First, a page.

Incontinence in Dogs after Bladder Surgery

Incontinence in dogs arises due to several factors. Pet owners often mistake canine incontinence for a behavioral problem. However when the incontinence occurs soon after bladder surgery, it is a strong indicator of the recurrence of bladder infection.

Urinary incontinence is the involuntary act of urination. If you find that your pet is urinating in unusual places or shows signs of discomfort while passing urine, you need to seek medical help, preferably from the doctor that operated on your pet.

Bladder Surgery

Pet’s suffering from bladder infections usually show signs of incontinence before surgery. Some pets have bloody urine while others also experience lack of appetite accompanied by vomiting. These symptoms are fairly common in pets that suffer from bladder stones or urolithiasis.

In severe cases of urolithiasis, the dog will show signs of inflammation of the bladder, urinary crystals and urethral blockage.

Urethral blockage occurs when the urinary crystals accumulate and form uroliths which in turn block the urinary passage. This is an emergency situation that’s warrants immediate medical help and bladder surgery. Since the bladder accumulates waste matter due to the blockage, the dog will eventually suffer from electrolyte imbalance and succumb to the infection.

Treatment of Urolithiasis

If the dog did not have to undergo bladder surgery to treat the urinary blockage, the vet would have prescribed a course of antibiotic medication that would treat the symptoms of inflammation. The dog would have also been administered a special diet that would dissolve the stones. However, if bladder surgery is necessary, the vet will have to flush the waste out of the pet’s bladder with the help of a catheter.

The pet will require hospitalization and anesthesia for this procedure. Although emergency surgical intervention can help save the dog’s life, it isn’t a permanent cure. Most pets will show signs of incontinence even after surgery. It’s important to find out the real cause of urolithiasis or urinary infections and treat the cause rather than the symptoms.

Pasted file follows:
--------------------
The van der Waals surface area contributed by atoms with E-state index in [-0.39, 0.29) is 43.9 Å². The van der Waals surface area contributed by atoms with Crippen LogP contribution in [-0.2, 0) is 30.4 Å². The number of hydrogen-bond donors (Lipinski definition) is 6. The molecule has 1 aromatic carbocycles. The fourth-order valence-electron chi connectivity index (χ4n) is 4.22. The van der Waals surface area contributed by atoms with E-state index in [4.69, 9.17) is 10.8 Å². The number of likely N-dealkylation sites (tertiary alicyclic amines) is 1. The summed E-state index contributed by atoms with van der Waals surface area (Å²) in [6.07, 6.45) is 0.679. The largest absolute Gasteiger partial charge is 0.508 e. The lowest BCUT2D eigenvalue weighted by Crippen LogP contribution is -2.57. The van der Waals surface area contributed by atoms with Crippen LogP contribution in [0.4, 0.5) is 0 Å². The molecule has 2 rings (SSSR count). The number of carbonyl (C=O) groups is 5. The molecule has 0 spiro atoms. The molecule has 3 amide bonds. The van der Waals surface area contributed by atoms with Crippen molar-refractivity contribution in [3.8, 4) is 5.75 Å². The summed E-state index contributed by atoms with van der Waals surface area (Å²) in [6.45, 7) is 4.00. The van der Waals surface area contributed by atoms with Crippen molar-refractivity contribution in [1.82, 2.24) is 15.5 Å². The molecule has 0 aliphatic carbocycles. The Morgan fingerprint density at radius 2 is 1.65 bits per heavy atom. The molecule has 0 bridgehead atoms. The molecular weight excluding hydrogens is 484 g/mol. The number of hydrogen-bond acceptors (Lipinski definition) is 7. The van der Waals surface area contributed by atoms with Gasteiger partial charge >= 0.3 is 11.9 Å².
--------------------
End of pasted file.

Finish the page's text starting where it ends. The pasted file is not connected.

Finding the Cause of the Bladder Infection

There are several reasons why canines develop bladder infections. Prostate gland enlargement, incorrect diet and bacterial infections are the main causes of bladder infections. To find out the real cause of the infection, the vet will have to perform a few diagnostic tests. Once the real cause is determined, the vet will put in a place, a treatment plan to prevent recurrence of the infection and incontinence.  

Diagnostic Tests Include:

  • Urine analysis
  • Urine culture test
  • Biopsy of tissues in the urinary tract
  • Ultrasound
  • Analysis of bladder stones

If the dog shows signs of incontinence after surgery, it’s best to conduct a vet check. Diets like the Hill’s Prescription Diet Canine u/d are ideal for pets suffering from bladder infections. Any new diet that’s prescribed has to be gradually introduced to the dog, to avoid gastrointestinal intolerance. In addition, if your pet has recently undergone surgery, make sure you administer all medication on time and restrict the pet’s activity to speed up recovery.